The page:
Archive | November 4, 2020






Cuomo and de Blasio should be in jail.  New York City is a failed sanctuary city that breeds a screw the public attitude.  All they do well is kill older citizens.


The Football Editor:  In your travels, have you ever run across a DOINK, LL ?

I’m Not Sure Cat:  I covered a Demcomm rally for Chinese Joe a while back.  The rally would probably be the only place I would see a Doink.  It sounds like a big ole Demcomm Swamp Sow.

TFE:  It’s a field goal attempt that hits the upright, but doesn’t go thru.  Here is a world record QUADRUPLE DOINK.

What a great video, but I have to give them a DOINK for not showing history in action.  Here is the HISTORICAL DOINK.

This is another example of how sports encourage teamwork, pride, self-esteem, and American values.  The MSM could call this a discussion.

The Bears and Saints are family.

More football, and LSU’s coach relaxing.

Our East Coast readers might have an ice cream shortage.

The dems try to stop the Amy Coney Barrett nomination.

Astronomy Picture of the Day

Fifty Gravitational Wave Events Illustrated
Image Credit: LIGO Virgo Collaborations, Frank Elavsky, Aaron Geller, Northwestern U.

Explanation: Over fifty gravitational wave events have now been detected. These events mark the distant, violent collisions of two black holes, a black hole and a neutron star, or two neutron stars. Most of the 50 events were detected in 2019 by the LIGO gravitational wave detectors in the USA and the VIRGO detector in Europe. In the featured illustration summarizing the masses of the first 50 events, blue dots indicate higher-mass black holes while orange dots denote lower-mass neutron stars. Astrophysicists are currently uncertain, though, about the nature of events marked in white involving masses that appear to be in the middle — between two and five solar masses. The night sky in optical light is dominated by nearby and bright planets and stars that have been known since the dawn of humanity. In contrast, the sky in gravitational waves is dominated by distant and dark black holes that have only been known about for less than five years. This contrast is enlightening — understanding the gravitational wave sky is already reshaping humanity’s knowledge not only of star birth and death across the universe, but properties of the universe itself.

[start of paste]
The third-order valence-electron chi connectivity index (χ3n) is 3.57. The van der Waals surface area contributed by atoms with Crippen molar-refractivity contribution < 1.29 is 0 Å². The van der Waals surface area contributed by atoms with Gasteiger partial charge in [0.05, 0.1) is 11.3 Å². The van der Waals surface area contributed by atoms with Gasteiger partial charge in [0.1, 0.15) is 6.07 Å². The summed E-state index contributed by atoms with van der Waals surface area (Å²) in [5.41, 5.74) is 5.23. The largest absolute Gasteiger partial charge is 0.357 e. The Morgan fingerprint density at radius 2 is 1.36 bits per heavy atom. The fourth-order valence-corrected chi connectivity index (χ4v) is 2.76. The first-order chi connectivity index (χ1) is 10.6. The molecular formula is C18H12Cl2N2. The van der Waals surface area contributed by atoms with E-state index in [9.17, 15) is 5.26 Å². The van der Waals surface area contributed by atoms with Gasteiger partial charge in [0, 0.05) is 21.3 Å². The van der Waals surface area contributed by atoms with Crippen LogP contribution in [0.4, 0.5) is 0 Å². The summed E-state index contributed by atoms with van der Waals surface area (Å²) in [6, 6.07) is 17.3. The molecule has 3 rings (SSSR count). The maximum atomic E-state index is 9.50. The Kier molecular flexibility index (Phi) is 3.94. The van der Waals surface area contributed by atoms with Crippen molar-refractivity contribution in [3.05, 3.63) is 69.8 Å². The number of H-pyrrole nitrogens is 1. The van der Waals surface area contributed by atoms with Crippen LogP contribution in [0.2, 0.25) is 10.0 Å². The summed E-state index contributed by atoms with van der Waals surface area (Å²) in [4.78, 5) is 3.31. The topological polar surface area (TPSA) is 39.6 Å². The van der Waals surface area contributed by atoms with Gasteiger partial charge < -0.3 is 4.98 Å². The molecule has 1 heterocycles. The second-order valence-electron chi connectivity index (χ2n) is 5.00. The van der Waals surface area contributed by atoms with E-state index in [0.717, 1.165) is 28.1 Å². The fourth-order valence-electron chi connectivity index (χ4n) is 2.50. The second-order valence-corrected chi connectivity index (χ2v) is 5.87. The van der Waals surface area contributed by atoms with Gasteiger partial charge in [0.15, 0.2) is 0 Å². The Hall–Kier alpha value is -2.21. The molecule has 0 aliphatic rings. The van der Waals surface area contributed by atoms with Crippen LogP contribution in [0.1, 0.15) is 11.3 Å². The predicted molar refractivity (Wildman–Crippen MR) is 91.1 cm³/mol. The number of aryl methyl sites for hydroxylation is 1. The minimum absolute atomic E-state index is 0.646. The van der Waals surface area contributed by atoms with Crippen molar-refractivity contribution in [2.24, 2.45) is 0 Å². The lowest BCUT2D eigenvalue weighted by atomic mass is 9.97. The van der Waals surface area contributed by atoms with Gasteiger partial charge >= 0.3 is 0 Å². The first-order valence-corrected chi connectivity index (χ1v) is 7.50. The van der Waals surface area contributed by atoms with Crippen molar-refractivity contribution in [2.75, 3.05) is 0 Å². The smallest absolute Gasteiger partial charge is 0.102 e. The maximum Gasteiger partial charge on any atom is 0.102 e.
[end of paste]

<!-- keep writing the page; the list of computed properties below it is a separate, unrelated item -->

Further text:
Tomorrow’s picture: open space